Title: On Writing: A Memoir of the Craft
Author: Stephen King
Goodreads Synopsis: On Writing begins with King’s childhood and his uncannily early focus on writing to tell a story. King next turns to the basic tools of his trade and culminates with a profoundly moving account of how King’s overwhelming need to write spurred him toward recovery.
“If you don’t have the time to read, you don’t have the time or the tools to write.”
In 1999, Stephen King began to write about his craft — and his life. By midyear, a widely reported accident jeopardized the survival of both. And in his months of recovery, the link between writing and living became more crucial than ever.
Rarely has a book on writing been so clear, so useful, and so revealing. On Writing begins with a mesmerizing account of King’s childhood and his uncannily early focus on writing to tell a story. A series of vivid memories from adolescence, college, and the struggling years that led up to his first novel, Carrie, will afford readers a fresh and often very funny perspective on the formation of a writer. King next turns to the basic tools of his trade — how to sharpen and multiply them through use, and how the writer must always have them close at hand. He takes the reader through crucial aspects of the writer’s art and life, offering practical and inspiring advice on everything from plot and character development to work habits and rejection.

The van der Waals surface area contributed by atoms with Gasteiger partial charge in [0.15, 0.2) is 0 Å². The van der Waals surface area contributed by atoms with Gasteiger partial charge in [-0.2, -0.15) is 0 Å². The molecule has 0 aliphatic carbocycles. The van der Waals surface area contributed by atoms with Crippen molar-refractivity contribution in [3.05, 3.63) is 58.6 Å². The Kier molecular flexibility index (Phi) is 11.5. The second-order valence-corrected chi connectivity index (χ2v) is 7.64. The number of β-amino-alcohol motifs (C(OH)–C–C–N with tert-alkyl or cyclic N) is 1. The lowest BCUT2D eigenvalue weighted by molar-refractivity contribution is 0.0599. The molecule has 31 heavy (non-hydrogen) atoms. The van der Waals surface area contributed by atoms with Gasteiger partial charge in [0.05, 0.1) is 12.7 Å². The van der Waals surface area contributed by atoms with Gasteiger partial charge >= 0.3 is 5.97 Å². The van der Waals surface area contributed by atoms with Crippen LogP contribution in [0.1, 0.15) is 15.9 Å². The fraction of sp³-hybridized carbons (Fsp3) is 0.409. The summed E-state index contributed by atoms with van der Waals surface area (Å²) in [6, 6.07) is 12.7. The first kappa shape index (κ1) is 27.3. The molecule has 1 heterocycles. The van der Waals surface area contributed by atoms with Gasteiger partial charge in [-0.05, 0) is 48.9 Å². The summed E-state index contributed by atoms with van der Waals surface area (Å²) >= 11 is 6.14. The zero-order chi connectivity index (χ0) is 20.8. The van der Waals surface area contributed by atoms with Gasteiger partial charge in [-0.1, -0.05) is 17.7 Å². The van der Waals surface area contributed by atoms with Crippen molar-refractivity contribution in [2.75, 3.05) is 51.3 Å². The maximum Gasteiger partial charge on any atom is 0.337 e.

Serialized in the New Yorker to vivid acclaim, On Writing culminates with a profoundly moving account of how King’s overwhelming need to write spurred him toward recovery, and brought him back to his life.
Brilliantly structured, friendly and inspiring, On Writing will empower — and entertain — everyone who reads it.
My Goodreads rating: 5/5
I really loved this book. Most books on the writing craft that I have read feel like they are just finding new ways to reiterate the usual, sometimes outdated advice. Sometimes it feels like they are rambling on in a classroom. This feels like a friendly conversation between writers. It feels like Stephen respects the reader as a writer. You can feel the inspiration in his childhood stories, experiences and characters. (Almost) everything relates back to writing, every experience, thought, moment. Even before he gets to the actual writing advice, he is setting up a writer’s life.
Overall, this was great. It’s loose and encouraging and productive. I would highly recommend this book for writers at any stage.